I get to have a proper read of the next instalment on the rattler to Liverpool Street. This one is as crisp and clear as the daylight. The extended Zambrano Clan is split over the proposed marriage of convenience of Jenna Zambrano to the idiot son of a high-ranking Brigadier General in the Venezuelan army. Everyone has political ambitions for junior; he’s being groomed for the senate. This arrangement would be a serious coup for the family, making them invincible, giving them a large degree of respectability both in Venezuela and abroad. Politically they would be untouchable. With the vast amounts of mone
y the Zambrano family have acquired, together with the apparent respectability of the General’s family – who can trace their lineage back to Spain – it would launch them into orbit. They could still be flying their gear around on military aircraft, using diplomatic channels, but they wouldn’t have to worry about falling foul of the authorities. They would be the authorities. In South America they put the poor thief in prison and make the rich thief El Presidente.

  It’s the same the world over – crims ultimately want respectability. A lot depends on the marriage; they can’t afford any scandal. Papa Victor is canvassing opinions. And Miguel totally disregarding them. Jesus must have been planning to use the photos to blackmail Jenna’s family. Are Santos and his firm in London to retrieve the memory stick for Miguel? Trying to retrieve the bone for their master?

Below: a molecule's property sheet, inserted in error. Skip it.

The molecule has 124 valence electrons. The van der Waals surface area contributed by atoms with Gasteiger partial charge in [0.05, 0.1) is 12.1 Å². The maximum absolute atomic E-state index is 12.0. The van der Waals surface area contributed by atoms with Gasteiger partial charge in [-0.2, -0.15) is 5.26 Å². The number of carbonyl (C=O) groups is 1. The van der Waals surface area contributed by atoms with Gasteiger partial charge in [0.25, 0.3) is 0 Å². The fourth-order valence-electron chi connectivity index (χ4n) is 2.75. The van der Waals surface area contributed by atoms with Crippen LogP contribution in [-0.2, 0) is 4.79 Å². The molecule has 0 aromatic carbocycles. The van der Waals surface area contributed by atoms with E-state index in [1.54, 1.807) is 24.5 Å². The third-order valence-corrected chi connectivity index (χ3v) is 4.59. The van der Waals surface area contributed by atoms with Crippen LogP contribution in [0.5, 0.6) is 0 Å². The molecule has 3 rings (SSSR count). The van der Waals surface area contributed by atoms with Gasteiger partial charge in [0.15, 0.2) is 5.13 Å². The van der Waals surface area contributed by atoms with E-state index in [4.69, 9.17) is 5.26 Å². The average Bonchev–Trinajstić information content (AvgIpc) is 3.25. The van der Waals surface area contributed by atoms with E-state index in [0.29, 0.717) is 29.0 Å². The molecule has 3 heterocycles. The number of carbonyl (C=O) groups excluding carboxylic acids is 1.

The next few pages answer the question – Miguel and Santos are adversaries, although Santos is not in the same arena. There are snide references to that prick Santos – Nuestro dizque Inglés or Our Pretend Englishman and Comandante Churchill. Transpires he’s a devoted ally of Jesus, collaborating with him in drug trafficking and his other repulsive antics.

  There’s a solitary sheet of paper among the lengthy exchanges – a short, terse telephone conversation between Miguel and some security operator who works for him. The Yank from the Cosmo maybe? The transcript has a scrawled note from Smiler in the margin – In English.

  Is the boy dead? asks Miguel and the other guy replies that he is. Miguel is cursing, in English, this is very bad, that fucking Austrian mother will want blood. The other dude replies simply, Give them Jesus … It’s overdue … If they listened to you, boss … Miguel again: this could have bad implications. The security op again: they found everything, in the sea, but no head – he laughs – funny, he was paid for his head. Miguel: I’m not in the mood for funny right now. Buenas noches.

  The episode ends abruptly – cliffhanging stuff.